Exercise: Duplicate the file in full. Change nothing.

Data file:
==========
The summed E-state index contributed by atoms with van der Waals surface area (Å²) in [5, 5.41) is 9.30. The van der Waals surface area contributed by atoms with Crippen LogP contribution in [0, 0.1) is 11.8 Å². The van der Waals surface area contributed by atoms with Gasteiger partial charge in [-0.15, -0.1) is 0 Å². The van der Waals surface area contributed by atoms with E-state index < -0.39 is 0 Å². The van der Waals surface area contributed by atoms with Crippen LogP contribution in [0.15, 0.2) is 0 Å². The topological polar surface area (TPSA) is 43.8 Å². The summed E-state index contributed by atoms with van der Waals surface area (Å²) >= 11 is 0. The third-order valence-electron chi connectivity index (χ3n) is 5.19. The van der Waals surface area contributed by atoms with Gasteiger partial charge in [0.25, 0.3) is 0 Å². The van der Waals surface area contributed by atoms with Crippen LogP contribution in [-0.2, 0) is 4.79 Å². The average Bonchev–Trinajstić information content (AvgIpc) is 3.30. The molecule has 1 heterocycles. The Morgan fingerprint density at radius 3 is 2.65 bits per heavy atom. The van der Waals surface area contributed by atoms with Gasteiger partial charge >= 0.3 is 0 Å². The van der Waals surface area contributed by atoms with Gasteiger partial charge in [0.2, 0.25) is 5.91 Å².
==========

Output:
The summed E-state index contributed by atoms with van der Waals surface area (Å²) in [5, 5.41) is 9.30. The van der Waals surface area contributed by atoms with Crippen LogP contribution in [0, 0.1) is 11.8 Å². The van der Waals surface area contributed by atoms with Gasteiger partial charge in [-0.15, -0.1) is 0 Å². The van der Waals surface area contributed by atoms with E-state index < -0.39 is 0 Å². The van der Waals surface area contributed by atoms with Crippen LogP contribution in [0.15, 0.2) is 0 Å². The topological polar surface area (TPSA) is 43.8 Å². The summed E-state index contributed by atoms with van der Waals surface area (Å²) >= 11 is 0. The third-order valence-electron chi connectivity index (χ3n) is 5.19. The van der Waals surface area contributed by atoms with Gasteiger partial charge in [0.25, 0.3) is 0 Å². The van der Waals surface area contributed by atoms with Crippen LogP contribution in [-0.2, 0) is 4.79 Å². The average Bonchev–Trinajstić information content (AvgIpc) is 3.30. The molecule has 1 heterocycles. The Morgan fingerprint density at radius 3 is 2.65 bits per heavy atom. The van der Waals surface area contributed by atoms with Gasteiger partial charge >= 0.3 is 0 Å². The van der Waals surface area contributed by atoms with Gasteiger partial charge in [0.2, 0.25) is 5.91 Å².